Must-reading for Assessment Reformers

Status: 
Archived
Subject: 
General Testing

In recent years, many fine studies have been published analyzing most facets of the standardized testing craze and offering alternatives that more fairly promote educational quality. Each issue of the Examiner reviews several in the “Worth Reading” section.

 

But no full-length book has examined the broad scope and consequences of the nation’s testing fixation. Now that gap has been filled with the publication of Standardized Minds: The High Price of America’s Testing Culture and What We Can Do to Change It, by Peter Sacks. The book is both a riveting polemic for assessment reform and a carefully sourced handbook for reformers.

 

Whether the issue is public school graduation tests, college and graduate school admissions exams or pre-employment assessments, Sacks provides both succinct facts and lively anecdotes advocates need to counter high-stake testing's proponents. In the words of reviewer Walt Haney at Boston College’s Center for the Study of Testing: “Peter Sacks exposes the test mania sweeping education in the US for what it is — a sham and delusion. Sacks shows how test-based accountability punishes the poor, corrupts education, and really benefits only test manufacturers, politicians and the socially elite.”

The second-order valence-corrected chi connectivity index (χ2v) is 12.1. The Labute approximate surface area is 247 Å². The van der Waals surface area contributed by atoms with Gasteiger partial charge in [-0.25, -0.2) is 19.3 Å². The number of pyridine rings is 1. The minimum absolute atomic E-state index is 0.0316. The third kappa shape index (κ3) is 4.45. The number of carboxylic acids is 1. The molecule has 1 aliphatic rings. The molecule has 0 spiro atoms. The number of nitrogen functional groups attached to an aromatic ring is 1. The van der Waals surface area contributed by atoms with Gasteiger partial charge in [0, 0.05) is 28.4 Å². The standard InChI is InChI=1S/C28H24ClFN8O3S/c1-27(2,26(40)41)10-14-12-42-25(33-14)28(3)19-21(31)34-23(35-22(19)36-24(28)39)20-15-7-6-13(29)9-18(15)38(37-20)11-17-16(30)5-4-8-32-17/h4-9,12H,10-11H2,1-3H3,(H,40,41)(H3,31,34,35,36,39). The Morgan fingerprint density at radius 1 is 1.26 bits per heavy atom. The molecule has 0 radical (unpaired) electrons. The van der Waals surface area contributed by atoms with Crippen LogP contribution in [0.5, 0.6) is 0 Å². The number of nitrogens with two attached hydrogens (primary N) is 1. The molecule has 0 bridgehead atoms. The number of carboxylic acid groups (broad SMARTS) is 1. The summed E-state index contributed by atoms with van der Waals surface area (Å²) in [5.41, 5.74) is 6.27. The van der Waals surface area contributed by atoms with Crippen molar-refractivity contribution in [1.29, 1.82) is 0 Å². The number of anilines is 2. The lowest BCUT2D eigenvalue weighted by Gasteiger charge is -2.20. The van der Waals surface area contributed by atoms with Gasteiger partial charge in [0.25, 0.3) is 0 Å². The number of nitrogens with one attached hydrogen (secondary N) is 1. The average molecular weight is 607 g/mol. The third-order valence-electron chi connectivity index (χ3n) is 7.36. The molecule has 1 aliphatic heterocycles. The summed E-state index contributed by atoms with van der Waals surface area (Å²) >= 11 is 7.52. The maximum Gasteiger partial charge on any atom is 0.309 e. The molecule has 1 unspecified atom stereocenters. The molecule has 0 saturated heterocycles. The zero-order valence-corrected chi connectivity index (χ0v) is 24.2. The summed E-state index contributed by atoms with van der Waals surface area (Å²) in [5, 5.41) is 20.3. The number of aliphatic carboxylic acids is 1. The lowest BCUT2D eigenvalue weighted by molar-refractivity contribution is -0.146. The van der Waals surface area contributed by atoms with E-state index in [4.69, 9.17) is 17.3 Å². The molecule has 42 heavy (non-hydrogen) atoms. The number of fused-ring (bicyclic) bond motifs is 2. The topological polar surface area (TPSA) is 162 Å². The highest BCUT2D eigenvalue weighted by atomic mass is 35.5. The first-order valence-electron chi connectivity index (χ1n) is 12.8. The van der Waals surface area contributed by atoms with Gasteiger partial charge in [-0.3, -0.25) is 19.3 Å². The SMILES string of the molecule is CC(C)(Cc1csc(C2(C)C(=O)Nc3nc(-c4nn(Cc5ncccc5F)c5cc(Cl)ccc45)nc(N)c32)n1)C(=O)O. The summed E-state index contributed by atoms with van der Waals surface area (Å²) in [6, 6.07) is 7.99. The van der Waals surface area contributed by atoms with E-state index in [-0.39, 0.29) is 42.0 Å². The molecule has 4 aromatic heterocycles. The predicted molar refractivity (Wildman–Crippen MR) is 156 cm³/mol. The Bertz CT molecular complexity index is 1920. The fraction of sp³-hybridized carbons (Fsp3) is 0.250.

Reading Standardized Minds is the perfect prescription to help the nation kick its addiction to standardized tests that undermine both equity and excellence. It should be read — and used — by every assessment reform advocate.

 

For a sample, look at the FairTest internet home page, www.fairtest.org/k12/psacks.html, where the first chapter is posted with the permission of Sacks and his publisher.

 

Perseus Books, $26.00 in U.S., $39.50 in Canada